The Fear of Happiness
We’ve got papaphobia… the fear of the Pope, globophobia… the fear of balloons, arachibutyrophobia… the fear of peanut butter sticking to the roof of your mouth (same, TBH), and cherophobia… the fear of happiness?
Cherophobia, or this larger concept of fearing happiness and life satisfaction, is one of those things that may sound made up until you remember that time in your life when you were so afraid of the other shoe dropping that you didn’t allow yourself to be happy. In reality, it’s actually a common experience (though perhaps not to the degree of a “phobia”) that is based in cultural and personality differences among people.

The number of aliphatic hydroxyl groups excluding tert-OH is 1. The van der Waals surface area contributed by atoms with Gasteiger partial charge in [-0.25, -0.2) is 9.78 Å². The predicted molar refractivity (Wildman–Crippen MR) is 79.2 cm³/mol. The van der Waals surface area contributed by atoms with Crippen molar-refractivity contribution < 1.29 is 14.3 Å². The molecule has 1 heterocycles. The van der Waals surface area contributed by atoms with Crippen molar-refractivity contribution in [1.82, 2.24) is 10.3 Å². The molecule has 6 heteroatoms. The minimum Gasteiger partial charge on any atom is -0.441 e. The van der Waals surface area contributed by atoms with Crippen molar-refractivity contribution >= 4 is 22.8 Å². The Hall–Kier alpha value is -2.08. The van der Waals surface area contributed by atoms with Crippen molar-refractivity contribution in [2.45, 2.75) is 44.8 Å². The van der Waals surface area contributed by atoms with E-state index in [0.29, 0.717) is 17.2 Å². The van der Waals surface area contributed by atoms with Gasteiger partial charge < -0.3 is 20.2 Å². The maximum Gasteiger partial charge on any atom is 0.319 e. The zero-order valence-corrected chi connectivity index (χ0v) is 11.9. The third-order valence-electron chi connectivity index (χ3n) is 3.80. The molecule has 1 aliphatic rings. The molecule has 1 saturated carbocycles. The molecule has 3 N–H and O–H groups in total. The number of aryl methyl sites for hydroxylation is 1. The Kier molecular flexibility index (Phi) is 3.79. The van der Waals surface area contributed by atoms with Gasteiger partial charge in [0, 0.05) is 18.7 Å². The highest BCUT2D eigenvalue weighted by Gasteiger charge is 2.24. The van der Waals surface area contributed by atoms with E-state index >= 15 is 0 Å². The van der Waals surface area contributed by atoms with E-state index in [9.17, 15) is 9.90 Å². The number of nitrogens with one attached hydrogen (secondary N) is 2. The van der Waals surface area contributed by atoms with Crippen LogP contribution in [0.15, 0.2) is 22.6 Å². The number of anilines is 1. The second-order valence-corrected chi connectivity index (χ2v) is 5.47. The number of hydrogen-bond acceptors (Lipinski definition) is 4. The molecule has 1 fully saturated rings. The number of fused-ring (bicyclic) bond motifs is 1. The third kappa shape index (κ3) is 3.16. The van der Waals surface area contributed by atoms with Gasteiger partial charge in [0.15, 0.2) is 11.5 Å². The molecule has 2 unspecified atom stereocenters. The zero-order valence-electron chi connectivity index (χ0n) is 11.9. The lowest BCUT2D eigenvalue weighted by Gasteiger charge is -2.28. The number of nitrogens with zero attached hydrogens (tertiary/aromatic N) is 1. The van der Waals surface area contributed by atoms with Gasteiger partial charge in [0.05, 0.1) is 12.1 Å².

First, let’s explore a deeper definition of a phobia: classified under “anxiety disorders” in the Diagnostic and Statistical Manual of Mental Disorders 5 (DMS-5), a phobia is described as
“An overwhelming and debilitating fear or anxiety about an object, place, situation, feeling, or animal. More pronounced than a fear, a phobia develops when the anxiety is out of proportion to the perceived threat’s actual danger.”
It’s important to distinguish that we’re not really talking about cherophobia in this context, because that minimizes the very real distress that those who have true cherophobia experience. But, the experience of fearing happiness is something anyone can experience at different points in their lives.